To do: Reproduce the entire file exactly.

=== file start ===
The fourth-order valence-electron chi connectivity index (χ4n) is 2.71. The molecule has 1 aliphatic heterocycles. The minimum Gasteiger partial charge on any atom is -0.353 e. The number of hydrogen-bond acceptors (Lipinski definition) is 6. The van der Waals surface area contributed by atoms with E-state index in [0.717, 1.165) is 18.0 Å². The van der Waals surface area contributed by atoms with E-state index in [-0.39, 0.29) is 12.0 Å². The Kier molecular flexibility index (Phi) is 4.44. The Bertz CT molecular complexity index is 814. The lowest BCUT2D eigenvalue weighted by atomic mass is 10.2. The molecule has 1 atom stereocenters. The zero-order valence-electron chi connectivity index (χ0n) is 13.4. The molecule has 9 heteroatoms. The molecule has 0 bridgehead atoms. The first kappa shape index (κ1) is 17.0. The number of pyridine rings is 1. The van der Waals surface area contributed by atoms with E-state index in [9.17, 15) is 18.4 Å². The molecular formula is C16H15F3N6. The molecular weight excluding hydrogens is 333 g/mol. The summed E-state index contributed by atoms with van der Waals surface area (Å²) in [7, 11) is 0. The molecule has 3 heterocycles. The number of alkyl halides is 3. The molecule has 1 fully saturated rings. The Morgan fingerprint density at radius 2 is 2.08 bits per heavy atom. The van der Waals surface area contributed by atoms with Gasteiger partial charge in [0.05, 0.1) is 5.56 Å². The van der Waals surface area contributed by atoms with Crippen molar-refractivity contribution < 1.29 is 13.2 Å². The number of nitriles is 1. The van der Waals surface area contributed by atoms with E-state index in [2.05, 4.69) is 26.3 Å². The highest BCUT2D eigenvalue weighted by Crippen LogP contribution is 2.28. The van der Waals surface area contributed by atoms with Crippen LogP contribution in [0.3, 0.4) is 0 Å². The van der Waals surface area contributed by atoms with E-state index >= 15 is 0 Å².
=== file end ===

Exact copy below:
The fourth-order valence-electron chi connectivity index (χ4n) is 2.71. The molecule has 1 aliphatic heterocycles. The minimum Gasteiger partial charge on any atom is -0.353 e. The number of hydrogen-bond acceptors (Lipinski definition) is 6. The van der Waals surface area contributed by atoms with E-state index in [0.717, 1.165) is 18.0 Å². The van der Waals surface area contributed by atoms with E-state index in [-0.39, 0.29) is 12.0 Å². The Kier molecular flexibility index (Phi) is 4.44. The Bertz CT molecular complexity index is 814. The lowest BCUT2D eigenvalue weighted by atomic mass is 10.2. The molecule has 1 atom stereocenters. The zero-order valence-electron chi connectivity index (χ0n) is 13.4. The molecule has 9 heteroatoms. The molecule has 0 bridgehead atoms. The first kappa shape index (κ1) is 17.0. The number of pyridine rings is 1. The van der Waals surface area contributed by atoms with E-state index in [9.17, 15) is 18.4 Å². The molecular formula is C16H15F3N6. The molecular weight excluding hydrogens is 333 g/mol. The summed E-state index contributed by atoms with van der Waals surface area (Å²) in [7, 11) is 0. The molecule has 3 heterocycles. The number of alkyl halides is 3. The molecule has 1 fully saturated rings. The Morgan fingerprint density at radius 2 is 2.08 bits per heavy atom. The van der Waals surface area contributed by atoms with Gasteiger partial charge in [0.05, 0.1) is 5.56 Å². The van der Waals surface area contributed by atoms with Crippen molar-refractivity contribution < 1.29 is 13.2 Å². The number of nitriles is 1. The van der Waals surface area contributed by atoms with E-state index in [2.05, 4.69) is 26.3 Å². The highest BCUT2D eigenvalue weighted by Crippen LogP contribution is 2.28. The van der Waals surface area contributed by atoms with Crippen LogP contribution in [0.3, 0.4) is 0 Å². The van der Waals surface area contributed by atoms with E-state index >= 15 is 0 Å².